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‘John Lennon: Murder Without a Trial’ doesn’t do the music icon justice

Analysis by Brian Lowry, CNN

(CNN) — John Lennon created some of the most beautiful music ever recorded, and Mark David Chapman murdered him. That the latter receives the lion’s share of the time in the docuseries “John Lennon: Murder Without a Trial” speaks volumes about media culture, and how the popularity of true crime brings perpetrators the very notoriety that some of them seek.

Granted, the title gives away the emphasis of this three-part presentation playing on Apple TV+. The project does seek to give Lennon his due, describing the former Beatle as “one of the most outspoken peace campaigners the world has ever seen,” which made the horror of his murder in 1980 even more shocking.

Audio from a final interview with Lennon further drives home the sense of what was lost, as he talks about wanting to live and work a long time as he heads back into the studio, as well as being around for his young son, Sean.

At its best the docuseries captures the immediate outpouring of grief that greeted reports of Lennon’s death, from fans gathering in front of the Dakota, Lennon and Yoko Ono’s home, to the “Monday Night Football” team debating off camera how – and indeed whether – they could cut into the game with the breaking-news announcement. (Howard Cosell, who expressed skepticism, ultimately delivered the word.)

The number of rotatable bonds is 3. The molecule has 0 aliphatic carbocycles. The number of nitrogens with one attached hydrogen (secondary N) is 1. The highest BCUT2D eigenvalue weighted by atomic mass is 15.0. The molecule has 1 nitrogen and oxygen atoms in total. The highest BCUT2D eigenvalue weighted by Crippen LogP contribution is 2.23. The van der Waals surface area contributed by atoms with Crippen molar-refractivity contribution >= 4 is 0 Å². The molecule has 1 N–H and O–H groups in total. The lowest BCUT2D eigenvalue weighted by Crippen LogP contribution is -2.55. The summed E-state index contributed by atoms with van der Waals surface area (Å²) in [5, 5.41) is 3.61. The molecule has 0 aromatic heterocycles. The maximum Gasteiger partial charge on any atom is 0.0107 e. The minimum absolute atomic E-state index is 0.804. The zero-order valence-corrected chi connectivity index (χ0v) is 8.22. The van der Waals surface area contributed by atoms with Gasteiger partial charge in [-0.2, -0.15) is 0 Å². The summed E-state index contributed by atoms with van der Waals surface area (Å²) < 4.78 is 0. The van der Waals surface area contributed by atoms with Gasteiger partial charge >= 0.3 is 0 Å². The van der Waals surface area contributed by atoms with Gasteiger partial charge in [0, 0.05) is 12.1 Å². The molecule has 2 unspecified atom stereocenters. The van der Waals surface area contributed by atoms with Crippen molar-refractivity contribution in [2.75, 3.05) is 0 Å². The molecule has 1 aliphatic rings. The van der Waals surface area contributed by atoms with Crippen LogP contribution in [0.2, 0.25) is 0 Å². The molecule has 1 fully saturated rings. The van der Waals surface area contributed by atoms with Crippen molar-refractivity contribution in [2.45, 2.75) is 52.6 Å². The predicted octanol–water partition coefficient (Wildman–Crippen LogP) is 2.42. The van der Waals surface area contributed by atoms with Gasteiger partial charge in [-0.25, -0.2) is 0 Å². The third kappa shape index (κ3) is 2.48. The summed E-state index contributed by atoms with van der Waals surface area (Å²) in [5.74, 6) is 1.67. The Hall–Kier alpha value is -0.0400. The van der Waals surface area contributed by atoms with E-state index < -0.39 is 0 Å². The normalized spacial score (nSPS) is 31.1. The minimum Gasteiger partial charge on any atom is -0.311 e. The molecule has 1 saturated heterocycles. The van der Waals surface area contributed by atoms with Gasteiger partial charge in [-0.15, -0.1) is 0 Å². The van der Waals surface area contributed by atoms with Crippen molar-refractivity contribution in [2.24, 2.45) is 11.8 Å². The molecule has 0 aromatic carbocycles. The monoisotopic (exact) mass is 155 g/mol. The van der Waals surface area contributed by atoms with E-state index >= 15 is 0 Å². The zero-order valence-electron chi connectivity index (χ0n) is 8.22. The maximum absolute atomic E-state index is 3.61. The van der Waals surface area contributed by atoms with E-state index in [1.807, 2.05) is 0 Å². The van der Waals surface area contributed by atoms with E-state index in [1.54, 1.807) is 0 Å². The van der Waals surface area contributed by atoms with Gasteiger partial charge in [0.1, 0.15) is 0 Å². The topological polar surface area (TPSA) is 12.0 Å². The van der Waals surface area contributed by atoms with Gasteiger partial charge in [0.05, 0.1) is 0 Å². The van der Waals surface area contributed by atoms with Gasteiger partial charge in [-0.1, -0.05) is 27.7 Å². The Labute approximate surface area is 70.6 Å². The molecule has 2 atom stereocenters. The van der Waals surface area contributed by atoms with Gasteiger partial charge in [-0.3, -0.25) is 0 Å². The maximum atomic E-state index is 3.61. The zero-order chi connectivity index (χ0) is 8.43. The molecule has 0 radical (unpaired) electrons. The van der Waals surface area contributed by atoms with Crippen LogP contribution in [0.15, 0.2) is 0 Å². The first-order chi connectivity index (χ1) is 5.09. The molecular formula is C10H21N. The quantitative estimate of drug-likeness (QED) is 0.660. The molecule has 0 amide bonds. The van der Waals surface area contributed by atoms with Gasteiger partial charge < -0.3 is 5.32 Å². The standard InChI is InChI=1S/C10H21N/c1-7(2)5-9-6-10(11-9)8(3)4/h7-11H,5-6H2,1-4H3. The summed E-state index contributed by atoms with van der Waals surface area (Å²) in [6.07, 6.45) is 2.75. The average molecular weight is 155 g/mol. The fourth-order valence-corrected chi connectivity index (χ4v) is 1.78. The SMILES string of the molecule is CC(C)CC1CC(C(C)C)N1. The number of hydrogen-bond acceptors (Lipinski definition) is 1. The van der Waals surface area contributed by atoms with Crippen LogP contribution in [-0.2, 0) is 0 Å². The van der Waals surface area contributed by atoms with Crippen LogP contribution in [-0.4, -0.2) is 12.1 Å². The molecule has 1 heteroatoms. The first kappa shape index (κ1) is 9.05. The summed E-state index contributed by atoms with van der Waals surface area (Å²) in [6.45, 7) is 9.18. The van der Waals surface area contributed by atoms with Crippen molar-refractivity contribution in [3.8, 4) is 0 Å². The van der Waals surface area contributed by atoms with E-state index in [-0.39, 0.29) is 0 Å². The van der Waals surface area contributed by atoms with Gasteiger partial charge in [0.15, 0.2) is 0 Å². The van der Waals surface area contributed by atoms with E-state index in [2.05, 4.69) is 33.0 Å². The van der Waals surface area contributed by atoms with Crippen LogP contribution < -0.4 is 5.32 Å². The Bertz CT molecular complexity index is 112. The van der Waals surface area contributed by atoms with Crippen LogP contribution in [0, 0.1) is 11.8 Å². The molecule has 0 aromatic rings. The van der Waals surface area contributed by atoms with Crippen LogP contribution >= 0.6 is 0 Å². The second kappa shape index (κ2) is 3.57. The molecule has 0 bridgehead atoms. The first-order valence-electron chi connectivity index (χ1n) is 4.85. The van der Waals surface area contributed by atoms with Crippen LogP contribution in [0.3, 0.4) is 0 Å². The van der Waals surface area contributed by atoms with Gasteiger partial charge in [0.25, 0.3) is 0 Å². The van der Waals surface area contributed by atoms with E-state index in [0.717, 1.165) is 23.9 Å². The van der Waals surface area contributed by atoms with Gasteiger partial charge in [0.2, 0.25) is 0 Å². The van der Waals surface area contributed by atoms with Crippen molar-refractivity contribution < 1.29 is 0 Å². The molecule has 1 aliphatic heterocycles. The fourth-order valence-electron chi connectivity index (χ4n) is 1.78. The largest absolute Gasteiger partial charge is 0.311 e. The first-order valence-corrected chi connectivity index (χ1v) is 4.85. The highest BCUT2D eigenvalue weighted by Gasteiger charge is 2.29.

Still, the irony at work here is articulated by former New York prosecutor Kim Hogrefe, who makes a point during part three of referring to Chapman only as “the defendant” to avoid giving him any further publicity or the notoriety that he coveted. “It is incredibly unfortunate that he sought to bring that attention to himself by stealing the fame of someone like John Lennon,” Hogrefe says.

After the introductory chapter, which features interviews with police and ER personnel swept up in the chaos surrounding the shooting, much of “Murder Without a Trial” focuses on Chapman’s motivations and mental health, including his initial intent to pursue an insanity defense. That discussion incorporates the attempted assassination of President Ronald Reagan three months later by John Hinckley Jr., who also employed that legal strategy, contributing to public skepticism at the time about its legitimacy.

Part of the conversation turns to the emergence of conspiracy theories fueled by the lack of a trial, including the government’s interest in Lennon’s anti-war activities. That’s just additional fodder, though, for the more salacious side of the story where “Murder Without a Trial” most consistently operates.

Narrated by Kiefer Sutherland, and directed by Nick Holt and Rob Coldstream, the docuseries opens by billing what will follow as “a journey into the mind of a murderer.” It also happens to make its debut along with the arrival of a new Beatles song, “Now and Then,” which features Lennon’s vocals.

While how much insight the program provides into Chapman’s mental state this many years later is open to debate and interpretation, the fact that it goes into that while devoting less time to Lennon’s life and musical legacy perhaps says as much about us, both then and especially now, as it does any of the principals.

“John Lennon: Murder Without a Trial” premieres December 6 on Apple TV+. (Disclosure: Lowry’s wife works for a unit of Apple.)

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